In this article, mountaineering is seen as a heroic journey to self-knowledge, authenticity and, ultimately, wisdom; the ability to comprehend and reclaim the world we live in; and the need for transformation.
Each historical epoch needs a new hero and ordinary people who will follow the uncharted space after it is conquered by the hero. Since the first ascent of Everest on 29 May 1953 by Sir Edmund Hillary and Tenzing Norga Sherpa; hundreds of people follow in their footsteps every year. After successfully climbing Everest, the man Tenzing became a national hero of India, Nepal and Tibet. Sir Edmund Hillary – a beekeeper with a hatched face from Auckland, New York – was knighted by queen Victoria on June 2, 1953, the day of his coronation.
The deep-seated impact of this successful first ascent can be equated with the first moon landing, and the celebration of Tenzing and Sir Hillary instilled a deep sense of heroism in the culture of Everest expeditions. While Campbell’s hero is favouring the community, Sir Edmund Hillary has brought something back to the Himalayas, leading numerous development programs, including schools, clinics, runways and bridges. Climbers rely on physical strength to overcome obstacles, and thus for centuries have become a heroic figure around the world.
Overcoming difficulties and obstacles, the hero returns to society with a renewed sense of energy and usefulness. This study examines the stories of climbers climbing Everest, such as John Krakauer, Sir Edmund Hillary and Tenzing Norgay, a sherpa based on Campbell’s re-entry into the initiation of the separation of monomific structures. The proposed study will seek to explore the heroic journey as a process of consciousness transformation, exploring the revelations of climbers with their eternal actions in the expedition to Everest.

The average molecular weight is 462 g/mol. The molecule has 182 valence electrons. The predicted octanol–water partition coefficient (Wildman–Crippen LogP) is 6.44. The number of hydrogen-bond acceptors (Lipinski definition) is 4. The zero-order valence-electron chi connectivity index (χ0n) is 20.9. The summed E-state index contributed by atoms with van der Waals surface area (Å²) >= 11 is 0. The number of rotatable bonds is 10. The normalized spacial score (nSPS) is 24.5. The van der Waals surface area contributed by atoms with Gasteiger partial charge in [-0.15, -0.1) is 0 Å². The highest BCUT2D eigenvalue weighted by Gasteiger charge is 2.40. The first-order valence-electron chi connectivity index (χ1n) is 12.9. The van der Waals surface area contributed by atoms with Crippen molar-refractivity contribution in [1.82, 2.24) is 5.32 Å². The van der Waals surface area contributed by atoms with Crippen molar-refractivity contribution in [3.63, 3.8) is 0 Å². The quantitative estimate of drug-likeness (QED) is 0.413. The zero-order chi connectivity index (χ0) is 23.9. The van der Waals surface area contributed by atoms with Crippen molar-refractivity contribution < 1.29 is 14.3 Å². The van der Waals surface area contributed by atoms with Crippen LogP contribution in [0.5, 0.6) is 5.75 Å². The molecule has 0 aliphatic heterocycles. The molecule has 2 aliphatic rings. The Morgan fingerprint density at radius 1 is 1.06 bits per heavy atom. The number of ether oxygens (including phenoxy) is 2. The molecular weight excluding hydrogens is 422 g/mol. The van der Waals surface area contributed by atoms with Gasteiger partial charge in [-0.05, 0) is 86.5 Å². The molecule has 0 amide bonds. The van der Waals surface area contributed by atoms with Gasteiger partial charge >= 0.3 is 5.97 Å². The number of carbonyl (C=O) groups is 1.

Usually the hero is perceived as strong, intelligent, beautiful and brave. The definition of heroism changes with time and cultures, and the heroes of the past are not necessarily heroes of the present, and vice versa. In Campbellian Monomyth, the hero embarks on a ritual adventure quest:
A modern hero, a modern man who answers the call and seeks the house of the presence with which our destiny must be reconciled, cannot and should not wait until his community gets rid of the horror of his pride and fear. rationalized greed and consecrated misunderstanding. It’s not the company that should rule and save the creative hero, it’s just the opposite. And so each of us passes the highest test – the carrying of the Cross of the Redeemer – not in the bright moments of the great victories of our tribe, but in the silence of our personal despair. (Campbell, 362)
Joseph Campbell presents the hero’s stories from various cultural institutions in “Hero of a Thousand Faces.” Gathering together the mythological hero and the hero of the story, Campbell marks the hero of the real world and his many manifestations.